Oh, the meanderings of my creative mind. There are times when I have to stop and ask myself, "Did I just think that?" I guess it's one of the hazards of being creative. If you know what I'm talking about, then you're probably a writer. If not, let me explain.
I have this habit where, as soon as I meet someone new, I start developing a character around the way they talk, the way they move, how they smile. Whatever stands out. It's not something I consciously do. It just happens. I can't control it. Cashiers, people pumping gas near me. The dude sitting behind me at church? He doesn't know it, but he just became a villain in one of my story lines. Sorry, dude.
Now, I'm not complaining. It's actually a lot of fun. Except when my mind creates a rather awkward or funny situation for the poor, unaware stranger, and I start laughing. Especially when the conversation isn't in synch with the humor of my mind. But, at least it's humor and not some twisted, dark, or haunting death scene or something. I mean, it's one thing to burst out laughing while staring at the candy rack while standing in line at the grocery store. It would be a totally different thing to suddenly gasp in terror. "I think I saw a spider" just wouldn't cut it.
Sometimes I really, really want to tell the other person what my mind just created about them. I mean, I probably won't see them again. There are plenty of other cashiers, and when I run out of those, I could always shop somewhere else. But, I don't say anything. I just go home and write. Sometimes a quick, short story. Sometimes they get written into my current novel. In fact, the Brother Thomas series I'm currently working on started from a random thought I had after a five second moment of seeing someone whom I never met in person, nor learned anything about who she was. Just the way she stood, the expression on her face, the feeling she gave me when I saw her. Suddenly, she was the Endlessly Dying Girl. That's where that series started. Brother Thomas didn't come in until much later in the creative process. How he became the lead character is a testament to how I write. I was only trying to create a small backstory for his character. Yet, the more I wrote him into existence, the more powerful he became to the story. His is also one of the few characters not based on someone I've met. At least, no one that I can remember.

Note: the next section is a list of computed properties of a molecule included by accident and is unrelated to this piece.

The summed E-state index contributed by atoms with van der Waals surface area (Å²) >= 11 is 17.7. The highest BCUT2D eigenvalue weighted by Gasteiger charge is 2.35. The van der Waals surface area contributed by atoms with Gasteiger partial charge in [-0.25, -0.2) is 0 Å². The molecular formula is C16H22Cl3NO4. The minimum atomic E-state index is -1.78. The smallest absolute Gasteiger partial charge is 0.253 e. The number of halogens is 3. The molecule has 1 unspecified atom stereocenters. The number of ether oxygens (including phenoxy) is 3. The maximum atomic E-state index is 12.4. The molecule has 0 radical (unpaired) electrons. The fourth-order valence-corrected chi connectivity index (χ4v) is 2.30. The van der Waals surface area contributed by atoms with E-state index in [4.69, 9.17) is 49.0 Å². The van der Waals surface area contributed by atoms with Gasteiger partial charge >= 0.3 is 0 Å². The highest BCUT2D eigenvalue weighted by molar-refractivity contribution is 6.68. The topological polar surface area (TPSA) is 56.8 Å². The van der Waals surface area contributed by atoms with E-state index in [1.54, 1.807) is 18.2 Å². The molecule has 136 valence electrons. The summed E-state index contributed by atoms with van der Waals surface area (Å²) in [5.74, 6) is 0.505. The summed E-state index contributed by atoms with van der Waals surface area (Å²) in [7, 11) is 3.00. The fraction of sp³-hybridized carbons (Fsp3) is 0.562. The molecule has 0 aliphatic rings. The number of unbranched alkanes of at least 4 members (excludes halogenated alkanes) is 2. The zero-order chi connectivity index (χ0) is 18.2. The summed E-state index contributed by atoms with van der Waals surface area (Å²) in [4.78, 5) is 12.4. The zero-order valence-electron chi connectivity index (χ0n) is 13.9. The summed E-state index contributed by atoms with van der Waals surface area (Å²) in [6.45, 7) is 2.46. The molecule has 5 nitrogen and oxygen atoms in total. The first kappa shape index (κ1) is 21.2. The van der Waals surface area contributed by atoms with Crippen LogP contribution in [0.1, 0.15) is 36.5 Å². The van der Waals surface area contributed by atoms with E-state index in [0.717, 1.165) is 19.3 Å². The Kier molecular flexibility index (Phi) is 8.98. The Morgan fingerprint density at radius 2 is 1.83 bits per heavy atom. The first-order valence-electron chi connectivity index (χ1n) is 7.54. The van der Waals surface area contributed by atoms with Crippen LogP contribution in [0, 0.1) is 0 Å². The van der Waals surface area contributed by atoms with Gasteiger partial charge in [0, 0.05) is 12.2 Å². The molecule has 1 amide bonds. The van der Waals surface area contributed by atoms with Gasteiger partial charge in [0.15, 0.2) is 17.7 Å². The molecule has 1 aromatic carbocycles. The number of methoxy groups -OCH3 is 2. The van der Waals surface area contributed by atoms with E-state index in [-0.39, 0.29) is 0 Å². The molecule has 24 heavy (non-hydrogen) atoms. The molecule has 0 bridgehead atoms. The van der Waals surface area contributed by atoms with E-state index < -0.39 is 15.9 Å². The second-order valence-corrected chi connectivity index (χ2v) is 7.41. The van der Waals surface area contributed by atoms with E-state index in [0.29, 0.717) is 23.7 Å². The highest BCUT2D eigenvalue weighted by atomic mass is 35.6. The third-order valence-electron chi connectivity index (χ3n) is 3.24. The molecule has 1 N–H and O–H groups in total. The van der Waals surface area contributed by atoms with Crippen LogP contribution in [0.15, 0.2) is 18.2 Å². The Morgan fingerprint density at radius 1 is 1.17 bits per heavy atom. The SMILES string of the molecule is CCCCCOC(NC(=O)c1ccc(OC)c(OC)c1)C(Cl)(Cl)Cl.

The very first story I wrote was about a group of my friends from school. I was in the 6th grade when I started it. I gave it to my 7th grade English teacher to review. I never got it back. I think he must have lost it. Maybe it was so bad he decided to save the world from my lack of ability to write back then. I still remember some of it, though. As I do all of the other started-and-never-finished stories over the years.
I've always thought about going back and trying to re-create some of them. Polish them up a bit, and finish where I left off. There really are quite a few. And a wide variety of genres, too. Mostly fantasy and sci-fi stuff. That's just where my mind goes most of the time. Probably because that's what I read in my youth. I was always the most fascinated how authors could create whole worlds, galaxies even. All with their own languages and religious customs. Maybe I'll meet someone who will prompt a journey into that level of writing. I think that would be fun.